Colombians are showing “cautious optimism” regarding pending peace talks with guerrilla group FARC, said the director of pollster Ipsos-Napoleon Franco on Sunday after a poll registered a 77% support for the negotiations.
While 77% of Colombians support the peace talks, 41% said to be pessimistic about the outlook of the negotiations leading to the demobilization of the country’s largest and oldest rebel group.
“Colombians show cautious optimism,” Ipsos director Javier Restrepo told news agency The Associated Press. “The people do have the perception that the Revolutionary Armed Forces of Colombia aren’t sincere in their attempts for peace, but this perception is less compared to previous processes, especially during the time of ex-President [Andres] Pastrana,” who initiated peace talks with the rebels in 1999, but failed in 2002.
According to the IPSOS poll, published Sunday in weekly Semana, the peace talks have caused a general sense of optimism in the country and have boosted the image of President Juan Manuel Santos.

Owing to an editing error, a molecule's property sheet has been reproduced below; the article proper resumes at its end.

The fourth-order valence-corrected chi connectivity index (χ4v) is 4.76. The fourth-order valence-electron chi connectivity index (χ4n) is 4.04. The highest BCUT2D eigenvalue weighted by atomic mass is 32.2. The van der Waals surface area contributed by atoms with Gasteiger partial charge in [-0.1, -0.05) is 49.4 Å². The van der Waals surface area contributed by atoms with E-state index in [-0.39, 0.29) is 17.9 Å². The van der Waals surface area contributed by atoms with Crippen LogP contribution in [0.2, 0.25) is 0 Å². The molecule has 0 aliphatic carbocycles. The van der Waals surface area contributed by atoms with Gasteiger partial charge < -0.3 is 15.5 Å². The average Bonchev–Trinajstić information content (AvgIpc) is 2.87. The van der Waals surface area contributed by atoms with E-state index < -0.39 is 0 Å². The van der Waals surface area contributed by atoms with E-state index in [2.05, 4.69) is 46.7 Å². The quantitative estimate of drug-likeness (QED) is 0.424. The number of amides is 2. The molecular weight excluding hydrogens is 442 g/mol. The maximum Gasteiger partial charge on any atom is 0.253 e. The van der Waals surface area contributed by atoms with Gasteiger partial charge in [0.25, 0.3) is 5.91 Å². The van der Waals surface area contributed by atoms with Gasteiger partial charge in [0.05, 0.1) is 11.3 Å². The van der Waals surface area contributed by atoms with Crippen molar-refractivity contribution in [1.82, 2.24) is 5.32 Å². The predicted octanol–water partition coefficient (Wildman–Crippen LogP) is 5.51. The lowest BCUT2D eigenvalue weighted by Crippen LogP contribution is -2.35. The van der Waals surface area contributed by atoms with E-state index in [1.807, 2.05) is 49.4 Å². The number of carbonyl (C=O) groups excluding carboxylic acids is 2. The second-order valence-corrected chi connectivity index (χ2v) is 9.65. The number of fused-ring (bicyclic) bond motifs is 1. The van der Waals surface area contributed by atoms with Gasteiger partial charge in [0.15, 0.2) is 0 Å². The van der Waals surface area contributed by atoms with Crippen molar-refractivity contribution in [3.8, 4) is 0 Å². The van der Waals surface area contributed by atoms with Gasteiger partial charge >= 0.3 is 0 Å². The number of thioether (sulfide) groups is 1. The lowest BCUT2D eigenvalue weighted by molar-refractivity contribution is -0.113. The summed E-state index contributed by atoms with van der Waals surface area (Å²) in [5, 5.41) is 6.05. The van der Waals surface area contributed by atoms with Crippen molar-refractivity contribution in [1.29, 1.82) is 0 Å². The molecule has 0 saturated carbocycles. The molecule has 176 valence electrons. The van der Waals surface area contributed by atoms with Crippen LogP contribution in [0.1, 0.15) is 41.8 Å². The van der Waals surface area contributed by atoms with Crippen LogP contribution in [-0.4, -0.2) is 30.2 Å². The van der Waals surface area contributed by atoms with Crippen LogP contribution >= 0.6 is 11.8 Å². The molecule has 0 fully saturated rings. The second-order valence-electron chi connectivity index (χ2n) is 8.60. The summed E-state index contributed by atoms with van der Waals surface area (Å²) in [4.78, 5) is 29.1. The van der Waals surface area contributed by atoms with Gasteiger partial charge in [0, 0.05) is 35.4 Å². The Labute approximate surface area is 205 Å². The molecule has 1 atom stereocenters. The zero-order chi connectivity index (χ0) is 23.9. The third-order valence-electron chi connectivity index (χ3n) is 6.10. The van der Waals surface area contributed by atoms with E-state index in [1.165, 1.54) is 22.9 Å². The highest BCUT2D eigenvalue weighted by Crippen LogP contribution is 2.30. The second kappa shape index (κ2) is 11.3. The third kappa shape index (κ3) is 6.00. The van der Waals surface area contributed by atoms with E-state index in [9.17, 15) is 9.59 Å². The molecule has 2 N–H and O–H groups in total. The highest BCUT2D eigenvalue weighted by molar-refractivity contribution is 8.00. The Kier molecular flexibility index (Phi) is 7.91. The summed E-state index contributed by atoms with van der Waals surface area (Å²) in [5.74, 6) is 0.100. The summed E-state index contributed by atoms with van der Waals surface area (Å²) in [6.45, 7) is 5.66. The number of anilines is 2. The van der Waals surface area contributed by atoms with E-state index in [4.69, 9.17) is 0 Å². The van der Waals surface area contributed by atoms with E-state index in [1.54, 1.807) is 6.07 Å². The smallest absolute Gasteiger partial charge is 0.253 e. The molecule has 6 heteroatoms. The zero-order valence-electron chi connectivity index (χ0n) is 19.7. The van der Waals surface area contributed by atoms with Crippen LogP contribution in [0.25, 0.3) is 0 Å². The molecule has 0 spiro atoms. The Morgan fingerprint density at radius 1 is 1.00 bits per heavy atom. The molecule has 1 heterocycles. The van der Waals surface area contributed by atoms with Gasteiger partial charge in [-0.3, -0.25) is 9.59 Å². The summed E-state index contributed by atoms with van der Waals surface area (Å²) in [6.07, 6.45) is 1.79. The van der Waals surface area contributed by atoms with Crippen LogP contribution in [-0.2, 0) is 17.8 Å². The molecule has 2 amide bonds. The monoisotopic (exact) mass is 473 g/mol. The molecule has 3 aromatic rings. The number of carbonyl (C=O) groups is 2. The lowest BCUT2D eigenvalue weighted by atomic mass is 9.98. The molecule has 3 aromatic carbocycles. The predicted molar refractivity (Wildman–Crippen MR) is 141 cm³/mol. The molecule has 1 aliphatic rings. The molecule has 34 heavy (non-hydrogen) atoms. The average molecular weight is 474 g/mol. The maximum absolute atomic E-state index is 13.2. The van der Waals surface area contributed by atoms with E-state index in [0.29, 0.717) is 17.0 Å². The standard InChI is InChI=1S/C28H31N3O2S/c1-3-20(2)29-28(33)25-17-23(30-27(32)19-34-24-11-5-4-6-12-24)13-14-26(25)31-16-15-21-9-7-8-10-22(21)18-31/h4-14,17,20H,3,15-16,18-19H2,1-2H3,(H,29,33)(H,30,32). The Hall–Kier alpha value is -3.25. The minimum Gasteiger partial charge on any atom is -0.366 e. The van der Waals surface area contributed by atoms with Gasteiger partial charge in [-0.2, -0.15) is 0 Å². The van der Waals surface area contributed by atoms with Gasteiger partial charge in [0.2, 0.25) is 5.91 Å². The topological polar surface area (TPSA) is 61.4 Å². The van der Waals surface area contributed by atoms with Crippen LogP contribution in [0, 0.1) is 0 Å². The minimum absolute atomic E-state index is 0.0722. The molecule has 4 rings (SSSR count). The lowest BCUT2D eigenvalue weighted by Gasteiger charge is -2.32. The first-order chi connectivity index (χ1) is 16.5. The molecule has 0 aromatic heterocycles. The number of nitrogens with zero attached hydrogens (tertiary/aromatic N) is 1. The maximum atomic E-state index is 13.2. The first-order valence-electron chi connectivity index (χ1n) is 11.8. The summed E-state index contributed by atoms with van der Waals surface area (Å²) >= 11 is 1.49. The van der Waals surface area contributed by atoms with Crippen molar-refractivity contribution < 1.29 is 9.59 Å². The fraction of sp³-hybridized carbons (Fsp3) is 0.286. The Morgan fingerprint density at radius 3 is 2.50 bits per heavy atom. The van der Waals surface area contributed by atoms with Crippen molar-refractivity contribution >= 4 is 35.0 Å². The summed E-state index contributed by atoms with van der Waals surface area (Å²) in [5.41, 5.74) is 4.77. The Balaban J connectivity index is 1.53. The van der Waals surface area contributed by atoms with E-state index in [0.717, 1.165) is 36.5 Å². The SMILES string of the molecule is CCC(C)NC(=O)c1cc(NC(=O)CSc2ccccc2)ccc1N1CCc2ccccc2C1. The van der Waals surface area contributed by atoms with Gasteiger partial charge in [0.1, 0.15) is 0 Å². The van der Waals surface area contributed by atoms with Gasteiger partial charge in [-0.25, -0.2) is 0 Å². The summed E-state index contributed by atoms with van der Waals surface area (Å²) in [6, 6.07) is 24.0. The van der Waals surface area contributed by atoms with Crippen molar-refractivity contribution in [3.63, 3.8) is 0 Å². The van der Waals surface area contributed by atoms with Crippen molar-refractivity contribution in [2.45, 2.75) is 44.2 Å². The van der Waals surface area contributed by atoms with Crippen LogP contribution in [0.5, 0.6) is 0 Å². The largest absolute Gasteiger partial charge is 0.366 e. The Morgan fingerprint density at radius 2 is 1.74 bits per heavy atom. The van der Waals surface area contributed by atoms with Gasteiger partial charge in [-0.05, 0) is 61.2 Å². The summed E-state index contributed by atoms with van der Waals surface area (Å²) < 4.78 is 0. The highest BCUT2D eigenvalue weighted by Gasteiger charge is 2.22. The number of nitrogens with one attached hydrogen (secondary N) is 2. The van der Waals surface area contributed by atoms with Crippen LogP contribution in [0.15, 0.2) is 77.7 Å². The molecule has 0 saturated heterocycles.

52% of the 1,012 respondents said Colombia was on the right way. Two months ago, only 32% responded optimistically.
60% of the respondents — 13 percentage points more than two months ago — said to have a positive image of the president.
The Ipsos poll confirms previous polls that showed popular support for the peace talks that are set to begin on October 8 in the Norwegian capital of Oslo.
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